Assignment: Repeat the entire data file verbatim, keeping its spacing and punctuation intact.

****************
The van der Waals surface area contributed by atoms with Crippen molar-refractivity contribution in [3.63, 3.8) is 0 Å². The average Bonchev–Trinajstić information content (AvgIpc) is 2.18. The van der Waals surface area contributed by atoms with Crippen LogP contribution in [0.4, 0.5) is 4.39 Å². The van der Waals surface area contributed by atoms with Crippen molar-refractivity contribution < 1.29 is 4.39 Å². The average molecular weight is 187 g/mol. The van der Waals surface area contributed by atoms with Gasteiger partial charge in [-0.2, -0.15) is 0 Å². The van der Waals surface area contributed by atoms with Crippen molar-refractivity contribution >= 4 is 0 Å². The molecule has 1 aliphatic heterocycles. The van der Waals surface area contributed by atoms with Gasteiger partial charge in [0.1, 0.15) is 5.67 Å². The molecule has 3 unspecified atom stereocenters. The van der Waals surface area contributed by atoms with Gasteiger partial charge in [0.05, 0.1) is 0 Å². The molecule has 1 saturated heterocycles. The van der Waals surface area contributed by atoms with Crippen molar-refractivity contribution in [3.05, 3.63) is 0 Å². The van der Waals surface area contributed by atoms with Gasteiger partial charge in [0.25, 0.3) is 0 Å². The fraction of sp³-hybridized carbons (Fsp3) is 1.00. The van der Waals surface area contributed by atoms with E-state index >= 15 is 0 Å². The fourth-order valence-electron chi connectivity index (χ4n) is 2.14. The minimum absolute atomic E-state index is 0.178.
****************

The van der Waals surface area contributed by atoms with Crippen molar-refractivity contribution in [3.63, 3.8) is 0 Å². The average Bonchev–Trinajstić information content (AvgIpc) is 2.18. The van der Waals surface area contributed by atoms with Crippen LogP contribution in [0.4, 0.5) is 4.39 Å². The van der Waals surface area contributed by atoms with Crippen molar-refractivity contribution < 1.29 is 4.39 Å². The average molecular weight is 187 g/mol. The van der Waals surface area contributed by atoms with Gasteiger partial charge in [-0.2, -0.15) is 0 Å². The van der Waals surface area contributed by atoms with Crippen molar-refractivity contribution >= 4 is 0 Å². The molecule has 1 aliphatic heterocycles. The van der Waals surface area contributed by atoms with Gasteiger partial charge in [0.1, 0.15) is 5.67 Å². The molecule has 3 unspecified atom stereocenters. The van der Waals surface area contributed by atoms with Gasteiger partial charge in [0.05, 0.1) is 0 Å². The molecule has 1 saturated heterocycles. The van der Waals surface area contributed by atoms with Crippen molar-refractivity contribution in [3.05, 3.63) is 0 Å². The van der Waals surface area contributed by atoms with Gasteiger partial charge in [0.25, 0.3) is 0 Å². The fraction of sp³-hybridized carbons (Fsp3) is 1.00. The van der Waals surface area contributed by atoms with E-state index >= 15 is 0 Å². The fourth-order valence-electron chi connectivity index (χ4n) is 2.14. The minimum absolute atomic E-state index is 0.178.